Step 4Determine the type of root for each \(x\) – intercept.
This will reveal to you if the curve:

  • Passes through the axis (single root)
  • Bounces off the axis (double root), or
  • Passes through and is horizontal at the axis (triple root).
Step 5Combine all this information and sketch it on the Cartesian plane.

Now let’s put this into practice.

Example 1:

Sketch the following polynomial, clearly indicating all intercepts on the coordinate axes:

\(P(x)=(x-1)(x+1)(x+3)\)

Solution 1:

Step 1: Multiplying all the values together, the highest power of \(x\) will be \(3\). Therefore, this polynomial has a degree of \(3\) and will extend from the 3rd quadrant to the 1st quadrant.

Step 2: When finding the \(x\)-intercepts, let \(y=0\).

\(0=(x-1)(x+1)(x+3) \\ x=-3,-1,1\)

 

Step 3: When finding the \(y\) – intercepts, let \(x=0\).

\(P(0)=(0-1)(0+1)(0+3)=-3\)

 

Step 4: All of the \(x\)-intercepts have a single root.

Step 5: Therefore, placing all this information together we obtain the following graph:

Example 2:

Sketch the following polynomial, clearly indicating all intercepts on the coordinate axes:

\(P(x)=(1-x) (x-3)^2 (x+1)\)

Solution 2:

Step 1: Multiplying all the values together, the highest power of \(x\) will be \(4\), and the coefficient will also be \(“-“\).
Therefore, this negative polynomial has a degree of \(4\) and will extend from the 1st quadrant to the 4th quadrant.

Step 2: When finding the \(x\) – intercepts, let \(y=0 \)

\(0=(1-x) (x-3)^2 (x+1) \\ x=-1,1,3\)

 

Step 3: When finding the y-intercepts, let \(x=0 \)

\(P(0)=(1-0) (0-3)^2 (0+1)=9\)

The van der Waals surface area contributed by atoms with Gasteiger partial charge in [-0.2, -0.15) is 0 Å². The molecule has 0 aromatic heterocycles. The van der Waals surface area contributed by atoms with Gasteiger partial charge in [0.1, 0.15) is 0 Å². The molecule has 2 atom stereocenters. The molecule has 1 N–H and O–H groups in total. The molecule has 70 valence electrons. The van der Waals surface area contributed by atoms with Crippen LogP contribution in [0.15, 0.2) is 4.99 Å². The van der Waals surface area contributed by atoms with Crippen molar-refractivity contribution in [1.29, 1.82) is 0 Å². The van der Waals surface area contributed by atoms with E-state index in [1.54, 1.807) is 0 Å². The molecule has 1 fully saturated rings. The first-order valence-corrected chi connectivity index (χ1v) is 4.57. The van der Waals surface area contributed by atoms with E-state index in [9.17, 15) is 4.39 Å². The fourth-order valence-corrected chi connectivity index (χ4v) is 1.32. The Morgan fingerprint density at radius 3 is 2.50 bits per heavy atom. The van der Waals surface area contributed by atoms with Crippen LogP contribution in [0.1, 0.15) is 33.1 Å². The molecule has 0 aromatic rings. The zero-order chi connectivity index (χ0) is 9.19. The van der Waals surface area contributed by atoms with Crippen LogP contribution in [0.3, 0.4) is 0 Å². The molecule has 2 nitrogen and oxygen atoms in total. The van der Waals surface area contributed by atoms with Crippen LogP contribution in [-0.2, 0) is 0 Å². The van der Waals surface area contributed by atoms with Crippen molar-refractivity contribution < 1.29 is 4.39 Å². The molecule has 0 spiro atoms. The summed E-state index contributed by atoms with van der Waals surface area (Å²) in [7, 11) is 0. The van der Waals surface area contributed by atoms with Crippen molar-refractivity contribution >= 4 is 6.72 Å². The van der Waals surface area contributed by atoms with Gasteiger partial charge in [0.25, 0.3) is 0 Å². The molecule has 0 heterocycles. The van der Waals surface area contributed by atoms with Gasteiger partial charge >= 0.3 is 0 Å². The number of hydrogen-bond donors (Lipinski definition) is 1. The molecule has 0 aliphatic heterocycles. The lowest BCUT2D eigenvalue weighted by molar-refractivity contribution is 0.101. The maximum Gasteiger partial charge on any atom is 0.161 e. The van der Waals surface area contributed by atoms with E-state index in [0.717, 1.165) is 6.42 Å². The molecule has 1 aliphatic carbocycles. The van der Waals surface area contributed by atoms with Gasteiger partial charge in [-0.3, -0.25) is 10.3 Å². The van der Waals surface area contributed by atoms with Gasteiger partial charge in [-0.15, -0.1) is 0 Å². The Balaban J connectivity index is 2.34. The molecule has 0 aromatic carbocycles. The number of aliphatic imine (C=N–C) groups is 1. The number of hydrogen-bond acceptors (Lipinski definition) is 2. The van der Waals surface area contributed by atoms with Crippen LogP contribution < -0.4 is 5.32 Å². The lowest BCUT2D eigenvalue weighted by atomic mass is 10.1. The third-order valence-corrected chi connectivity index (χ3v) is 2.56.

Step 4: The \(x\)-intercepts \(x=-1\) and \(1\) are singular roots, and the \(x\)-intercept \(x=3\) is a double root.

Step 5: Therefore, placing all this information together we obtain the following graph:

 

Example 3:

Sketch the following polynomial, clearly indicating all the intercepts on the coordinate axes:

\(P(x)=x(x-2)^3 (x+1)^2\)

Solution 3:

Step 1: Multiplying all the values together, the highest power of \(x\) will be \(6\). Therefore, this polynomial has a degree of \(6\) and will extend from the 1st quadrant to the 3rd quadrant.

Step 2: When finding the \(x\)-intercepts, let \(y=0\)

\(0=x(x-2)^3 (x+1)^2 \\ x=-1,0,2\)

 

Step 3: When finding the \(y\)-intercepts, let \(x=0 \)

\(P(0)=0(0-2)^3 (0+1)^2=0\)

 

Step 4: The \(x\)-intercept \(x=0\) is a singular root, \(x=2\) is a triple root, and \(x=-1\) is a double root.

Step 5: Therefore, placing all this information together we obtain the following graph:

Concept Check Questions

1. Sketch the following polynomial: \(y=(2x+1)^2(x-1)^2\) labelling all \(x\) and \(y\) intercepts.

2. Sketch the following polynomial: \(y=x^2(2x-3)^3\) labelling all \(x\) and \(y\) intercepts.

3. Sketch the following polynomial: \(y=(3x+1)^3(x+1)(x-1)^2\) labelling all \(x\) and \(y\) intercepts.

 

Answers

  1. beginners-guide-year-11-advanced-maths-further-functions-polynomials-answer-3"

 

Need more practice? Download our FREE Polynomials worksheet!